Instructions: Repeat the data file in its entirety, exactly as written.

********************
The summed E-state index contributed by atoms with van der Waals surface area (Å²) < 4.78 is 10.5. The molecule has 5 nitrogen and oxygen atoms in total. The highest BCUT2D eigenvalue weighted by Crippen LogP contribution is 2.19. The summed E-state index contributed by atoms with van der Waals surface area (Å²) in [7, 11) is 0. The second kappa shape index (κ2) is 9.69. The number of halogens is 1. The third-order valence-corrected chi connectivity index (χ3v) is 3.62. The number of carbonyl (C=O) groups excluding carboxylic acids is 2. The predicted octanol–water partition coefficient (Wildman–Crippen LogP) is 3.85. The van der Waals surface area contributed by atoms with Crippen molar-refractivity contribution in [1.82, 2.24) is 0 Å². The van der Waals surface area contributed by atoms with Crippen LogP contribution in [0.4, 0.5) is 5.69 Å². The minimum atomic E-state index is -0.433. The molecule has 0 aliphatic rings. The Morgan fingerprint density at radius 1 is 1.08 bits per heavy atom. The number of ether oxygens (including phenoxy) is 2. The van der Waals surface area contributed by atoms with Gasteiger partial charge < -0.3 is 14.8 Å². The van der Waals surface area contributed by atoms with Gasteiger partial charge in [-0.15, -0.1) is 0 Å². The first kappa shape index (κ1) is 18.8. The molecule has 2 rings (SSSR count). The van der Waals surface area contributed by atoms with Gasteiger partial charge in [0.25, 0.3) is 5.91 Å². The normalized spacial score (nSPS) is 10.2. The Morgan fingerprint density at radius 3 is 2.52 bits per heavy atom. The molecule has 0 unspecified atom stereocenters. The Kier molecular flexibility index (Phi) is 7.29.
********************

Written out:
The summed E-state index contributed by atoms with van der Waals surface area (Å²) < 4.78 is 10.5. The molecule has 5 nitrogen and oxygen atoms in total. The highest BCUT2D eigenvalue weighted by Crippen LogP contribution is 2.19. The summed E-state index contributed by atoms with van der Waals surface area (Å²) in [7, 11) is 0. The second kappa shape index (κ2) is 9.69. The number of halogens is 1. The third-order valence-corrected chi connectivity index (χ3v) is 3.62. The number of carbonyl (C=O) groups excluding carboxylic acids is 2. The predicted octanol–water partition coefficient (Wildman–Crippen LogP) is 3.85. The van der Waals surface area contributed by atoms with Crippen molar-refractivity contribution in [1.82, 2.24) is 0 Å². The van der Waals surface area contributed by atoms with Crippen LogP contribution in [0.4, 0.5) is 5.69 Å². The minimum atomic E-state index is -0.433. The molecule has 0 aliphatic rings. The Morgan fingerprint density at radius 1 is 1.08 bits per heavy atom. The number of ether oxygens (including phenoxy) is 2. The van der Waals surface area contributed by atoms with Gasteiger partial charge < -0.3 is 14.8 Å². The van der Waals surface area contributed by atoms with Gasteiger partial charge in [-0.15, -0.1) is 0 Å². The first kappa shape index (κ1) is 18.8. The molecule has 2 rings (SSSR count). The van der Waals surface area contributed by atoms with Gasteiger partial charge in [0.25, 0.3) is 5.91 Å². The normalized spacial score (nSPS) is 10.2. The Morgan fingerprint density at radius 3 is 2.52 bits per heavy atom. The molecule has 0 unspecified atom stereocenters. The Kier molecular flexibility index (Phi) is 7.29.